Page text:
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train1122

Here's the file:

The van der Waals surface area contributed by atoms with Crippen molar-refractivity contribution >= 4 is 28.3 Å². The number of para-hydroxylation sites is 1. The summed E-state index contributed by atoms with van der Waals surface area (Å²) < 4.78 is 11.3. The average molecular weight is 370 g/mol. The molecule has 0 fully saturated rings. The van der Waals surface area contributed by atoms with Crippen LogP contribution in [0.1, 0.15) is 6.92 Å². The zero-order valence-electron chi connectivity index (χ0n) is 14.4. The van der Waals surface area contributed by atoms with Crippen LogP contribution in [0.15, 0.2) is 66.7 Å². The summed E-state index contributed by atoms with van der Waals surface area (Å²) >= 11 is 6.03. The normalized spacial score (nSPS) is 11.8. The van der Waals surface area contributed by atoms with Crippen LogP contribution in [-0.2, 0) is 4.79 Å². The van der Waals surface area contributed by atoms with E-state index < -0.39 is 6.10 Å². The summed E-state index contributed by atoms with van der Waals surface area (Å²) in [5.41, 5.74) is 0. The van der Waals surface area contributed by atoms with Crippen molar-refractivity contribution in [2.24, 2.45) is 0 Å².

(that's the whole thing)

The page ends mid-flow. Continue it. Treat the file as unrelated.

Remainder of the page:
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  1. Huge thanks, Kurrika and Lcrowne! I greatly appreciate your thoughts. Kurrika, do you have any thoughts on what a career as a policy analyst is like? For example, what the career trajectory looks like, what the responsibilities and tasks include at various levels, what the pay grade is like, and what level of education is requisite for most jobs of this sort provincially? I've gone through a number of policy papers when looking for legal opinions and often find them fascinating reads. Also, the passive aspect of ensuring the government is on track with particular initiatives is very appealing and something I'm interested in for sure. I have a friend who worked with the government for a summer (DOJ) and her work sounded fascinating. Unfortunately, it wasn't for her as she wanted something that dealt more with interpersonal matters (e.g.: family law), but everything she said about DOJ sounded extremely interesting and for the most part rewarding. Also living in Victoria wouldn't be a big problem. I don't want to have to have a long distance relationship with my wife at this stage, but Victoria would be manageable if the opportunity arises. She likes Vic a lot and can likely move her career there with some preparation and legwork, and frankly, with the price of housing in Vancouver now, I'd be very pleased to move over to the island in the near future. Lcrowne, I've gathered exactly that about municipal in BC, that it's dominated by a few boutiques, some big firms, and then by large civic governments. I'm currently putting together a list of the firms and lawyers practicing in the city and planning to get in touch with them individually next week, if only to arrange coffee or to speak on the phone about what I need to enter their field. I figure this is a good place to start and to show them I'm driven towards a career in their field.